It was a few years ago, when Israeli forces tried to arrest her brother that Ahed became a beacon of hope and resistance in the village. Her scrawny body full of rage, she held a fist in front of the Israeli soldiers as they hung on to their guns.

While Nariman and Ahed helped save many from possible arrest, they could not save themselves. The reality of imprisonment is inevitable for Palestinians who are active against Israeli aggression.

Despite being a teenager, Ahed is being tried in an Israeli military court with a 99.7 percent conviction rate. Since 2012, the Israeli military has held an average of 204 Palestinian children in custody each month, with over three-quarters of them enduring some form of physical violence following their arrest.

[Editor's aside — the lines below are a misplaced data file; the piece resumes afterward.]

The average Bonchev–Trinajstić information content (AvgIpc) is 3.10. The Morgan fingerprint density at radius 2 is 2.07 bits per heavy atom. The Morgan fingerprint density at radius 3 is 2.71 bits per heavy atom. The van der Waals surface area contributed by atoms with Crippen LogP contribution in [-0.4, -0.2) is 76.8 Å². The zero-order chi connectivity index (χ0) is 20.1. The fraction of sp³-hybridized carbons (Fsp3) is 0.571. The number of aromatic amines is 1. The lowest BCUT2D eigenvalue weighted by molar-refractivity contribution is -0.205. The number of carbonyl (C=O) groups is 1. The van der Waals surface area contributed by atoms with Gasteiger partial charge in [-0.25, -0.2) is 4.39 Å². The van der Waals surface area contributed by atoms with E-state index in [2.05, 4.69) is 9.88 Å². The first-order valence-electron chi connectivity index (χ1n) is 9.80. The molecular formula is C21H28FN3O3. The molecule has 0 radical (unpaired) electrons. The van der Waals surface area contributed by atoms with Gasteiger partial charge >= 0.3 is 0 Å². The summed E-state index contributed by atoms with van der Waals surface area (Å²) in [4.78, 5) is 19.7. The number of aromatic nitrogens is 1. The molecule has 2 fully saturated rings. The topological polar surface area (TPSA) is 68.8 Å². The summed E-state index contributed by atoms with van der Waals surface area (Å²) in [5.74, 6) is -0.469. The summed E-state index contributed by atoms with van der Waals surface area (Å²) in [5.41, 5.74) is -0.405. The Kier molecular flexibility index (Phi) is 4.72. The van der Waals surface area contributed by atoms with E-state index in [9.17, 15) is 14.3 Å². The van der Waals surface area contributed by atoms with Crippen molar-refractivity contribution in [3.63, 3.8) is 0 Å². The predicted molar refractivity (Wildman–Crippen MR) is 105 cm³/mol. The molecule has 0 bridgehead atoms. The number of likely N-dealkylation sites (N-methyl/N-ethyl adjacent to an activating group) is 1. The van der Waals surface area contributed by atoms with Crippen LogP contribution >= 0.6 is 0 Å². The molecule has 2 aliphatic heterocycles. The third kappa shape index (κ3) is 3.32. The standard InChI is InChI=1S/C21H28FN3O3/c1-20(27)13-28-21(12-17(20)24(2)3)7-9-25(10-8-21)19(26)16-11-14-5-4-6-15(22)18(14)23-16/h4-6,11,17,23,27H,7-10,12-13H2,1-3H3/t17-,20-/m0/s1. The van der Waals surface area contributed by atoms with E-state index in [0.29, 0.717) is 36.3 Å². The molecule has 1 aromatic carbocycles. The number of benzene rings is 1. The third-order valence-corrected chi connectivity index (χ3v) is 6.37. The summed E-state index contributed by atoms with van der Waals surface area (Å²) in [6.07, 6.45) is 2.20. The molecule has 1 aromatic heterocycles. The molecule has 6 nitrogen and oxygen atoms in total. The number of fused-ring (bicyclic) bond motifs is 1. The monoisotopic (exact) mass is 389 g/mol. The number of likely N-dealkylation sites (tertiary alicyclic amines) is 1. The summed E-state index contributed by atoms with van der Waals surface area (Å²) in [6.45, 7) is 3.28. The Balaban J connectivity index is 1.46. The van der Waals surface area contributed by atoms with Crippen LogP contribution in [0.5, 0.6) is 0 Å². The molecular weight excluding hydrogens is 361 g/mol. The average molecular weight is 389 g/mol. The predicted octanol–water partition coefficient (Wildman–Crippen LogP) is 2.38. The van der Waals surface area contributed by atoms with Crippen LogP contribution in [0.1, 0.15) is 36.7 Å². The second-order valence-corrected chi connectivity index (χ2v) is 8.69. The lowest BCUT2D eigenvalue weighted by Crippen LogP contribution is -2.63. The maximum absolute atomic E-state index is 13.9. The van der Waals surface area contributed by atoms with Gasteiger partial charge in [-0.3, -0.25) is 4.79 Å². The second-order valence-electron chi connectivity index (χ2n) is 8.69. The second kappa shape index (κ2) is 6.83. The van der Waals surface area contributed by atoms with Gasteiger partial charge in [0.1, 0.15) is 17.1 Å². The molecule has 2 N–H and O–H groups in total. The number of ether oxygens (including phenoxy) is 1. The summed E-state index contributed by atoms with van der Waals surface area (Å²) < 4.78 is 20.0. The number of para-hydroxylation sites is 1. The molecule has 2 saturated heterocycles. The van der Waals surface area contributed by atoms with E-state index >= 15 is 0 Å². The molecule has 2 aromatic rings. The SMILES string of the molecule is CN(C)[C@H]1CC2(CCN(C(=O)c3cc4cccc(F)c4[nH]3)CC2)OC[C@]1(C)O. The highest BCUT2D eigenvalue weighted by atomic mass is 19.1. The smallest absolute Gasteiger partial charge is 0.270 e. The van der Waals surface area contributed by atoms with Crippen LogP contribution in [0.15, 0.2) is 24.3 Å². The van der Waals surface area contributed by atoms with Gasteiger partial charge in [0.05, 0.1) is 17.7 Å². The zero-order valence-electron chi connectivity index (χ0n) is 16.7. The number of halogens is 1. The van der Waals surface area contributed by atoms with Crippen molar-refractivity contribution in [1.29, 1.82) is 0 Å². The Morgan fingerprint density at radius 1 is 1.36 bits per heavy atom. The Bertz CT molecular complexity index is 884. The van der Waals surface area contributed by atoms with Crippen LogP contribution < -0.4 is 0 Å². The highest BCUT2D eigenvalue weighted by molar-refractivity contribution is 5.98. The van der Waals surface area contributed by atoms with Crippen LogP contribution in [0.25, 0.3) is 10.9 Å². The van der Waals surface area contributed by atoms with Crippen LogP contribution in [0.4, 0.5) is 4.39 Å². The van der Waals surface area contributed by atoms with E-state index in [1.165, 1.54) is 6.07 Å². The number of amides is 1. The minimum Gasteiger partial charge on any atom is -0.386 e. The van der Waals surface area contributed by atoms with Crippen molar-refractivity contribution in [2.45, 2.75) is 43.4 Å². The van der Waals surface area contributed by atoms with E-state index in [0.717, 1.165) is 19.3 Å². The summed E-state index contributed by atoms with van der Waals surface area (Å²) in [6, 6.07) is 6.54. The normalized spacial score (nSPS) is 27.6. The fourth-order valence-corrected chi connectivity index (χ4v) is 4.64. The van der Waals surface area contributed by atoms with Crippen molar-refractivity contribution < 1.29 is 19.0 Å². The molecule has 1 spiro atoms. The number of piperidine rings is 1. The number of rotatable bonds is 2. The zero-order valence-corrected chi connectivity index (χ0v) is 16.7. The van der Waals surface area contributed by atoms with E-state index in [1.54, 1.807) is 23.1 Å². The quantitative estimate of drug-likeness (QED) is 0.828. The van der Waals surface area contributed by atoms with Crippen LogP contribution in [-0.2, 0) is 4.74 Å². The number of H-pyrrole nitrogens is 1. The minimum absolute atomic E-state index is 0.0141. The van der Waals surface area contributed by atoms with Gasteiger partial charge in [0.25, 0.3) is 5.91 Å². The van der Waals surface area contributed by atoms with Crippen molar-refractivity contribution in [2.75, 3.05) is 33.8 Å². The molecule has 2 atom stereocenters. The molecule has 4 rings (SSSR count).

The crime the Tamimis are being charged with revolves around incitement and assault. What the Israeli court cannot fathom, and refuses to recognize, is the fact that the soldiers' presence at the Tamimi's home in the first place was unjust and part of an illegal occupation.

To add to the anger, just a few moments before Ahed and her cousin Nour were videotaped yelling at the army, the same soldiers raided their home and shot Ahed's cousin, 14-year-old Mohammad Fadel Tamimi, in the head. He is now in intensive care, according to Palestinian media and rights groups.

Everyone in that family has been arrested, apart from the two youngest boys, Mohammad, 14, and Salam, 12. The sad reality is that if these injustices continue, one day we may have to call for their release as well.

Nariman once told me "this place, is a place of butchered childhoods." With her voice full of love and tenderness, she continued: "Maybe your children will actually have a chance."

Mariam Barghouti is a writer based in Ramallah. You can follow her on Twitter.

The headline of this article has been amended.